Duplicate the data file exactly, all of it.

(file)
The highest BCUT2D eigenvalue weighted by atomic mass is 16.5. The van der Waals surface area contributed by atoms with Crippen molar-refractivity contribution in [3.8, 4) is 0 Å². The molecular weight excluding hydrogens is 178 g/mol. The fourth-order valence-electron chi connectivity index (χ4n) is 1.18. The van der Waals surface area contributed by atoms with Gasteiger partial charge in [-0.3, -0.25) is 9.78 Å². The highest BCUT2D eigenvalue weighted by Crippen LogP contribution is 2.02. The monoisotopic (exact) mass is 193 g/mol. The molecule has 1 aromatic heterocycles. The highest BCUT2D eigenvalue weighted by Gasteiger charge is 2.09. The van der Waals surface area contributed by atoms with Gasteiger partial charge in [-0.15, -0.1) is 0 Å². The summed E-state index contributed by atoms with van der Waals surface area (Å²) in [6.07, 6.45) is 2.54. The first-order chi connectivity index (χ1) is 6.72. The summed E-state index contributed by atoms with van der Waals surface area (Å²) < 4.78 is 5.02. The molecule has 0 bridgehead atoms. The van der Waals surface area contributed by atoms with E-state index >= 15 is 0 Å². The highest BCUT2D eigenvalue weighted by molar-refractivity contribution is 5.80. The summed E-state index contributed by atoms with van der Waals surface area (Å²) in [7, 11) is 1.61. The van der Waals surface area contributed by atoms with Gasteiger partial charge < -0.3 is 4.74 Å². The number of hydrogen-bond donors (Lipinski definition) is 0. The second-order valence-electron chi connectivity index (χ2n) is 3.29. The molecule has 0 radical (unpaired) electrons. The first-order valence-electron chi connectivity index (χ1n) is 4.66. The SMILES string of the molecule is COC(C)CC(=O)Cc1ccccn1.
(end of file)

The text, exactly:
The highest BCUT2D eigenvalue weighted by atomic mass is 16.5. The van der Waals surface area contributed by atoms with Crippen molar-refractivity contribution in [3.8, 4) is 0 Å². The molecular weight excluding hydrogens is 178 g/mol. The fourth-order valence-electron chi connectivity index (χ4n) is 1.18. The van der Waals surface area contributed by atoms with Gasteiger partial charge in [-0.3, -0.25) is 9.78 Å². The highest BCUT2D eigenvalue weighted by Crippen LogP contribution is 2.02. The monoisotopic (exact) mass is 193 g/mol. The molecule has 1 aromatic heterocycles. The highest BCUT2D eigenvalue weighted by Gasteiger charge is 2.09. The van der Waals surface area contributed by atoms with Gasteiger partial charge in [-0.15, -0.1) is 0 Å². The summed E-state index contributed by atoms with van der Waals surface area (Å²) in [6.07, 6.45) is 2.54. The first-order chi connectivity index (χ1) is 6.72. The summed E-state index contributed by atoms with van der Waals surface area (Å²) < 4.78 is 5.02. The molecule has 0 bridgehead atoms. The van der Waals surface area contributed by atoms with E-state index >= 15 is 0 Å². The highest BCUT2D eigenvalue weighted by molar-refractivity contribution is 5.80. The summed E-state index contributed by atoms with van der Waals surface area (Å²) in [7, 11) is 1.61. The van der Waals surface area contributed by atoms with Gasteiger partial charge < -0.3 is 4.74 Å². The number of hydrogen-bond donors (Lipinski definition) is 0. The second-order valence-electron chi connectivity index (χ2n) is 3.29. The molecule has 0 radical (unpaired) electrons. The first-order valence-electron chi connectivity index (χ1n) is 4.66. The SMILES string of the molecule is COC(C)CC(=O)Cc1ccccn1.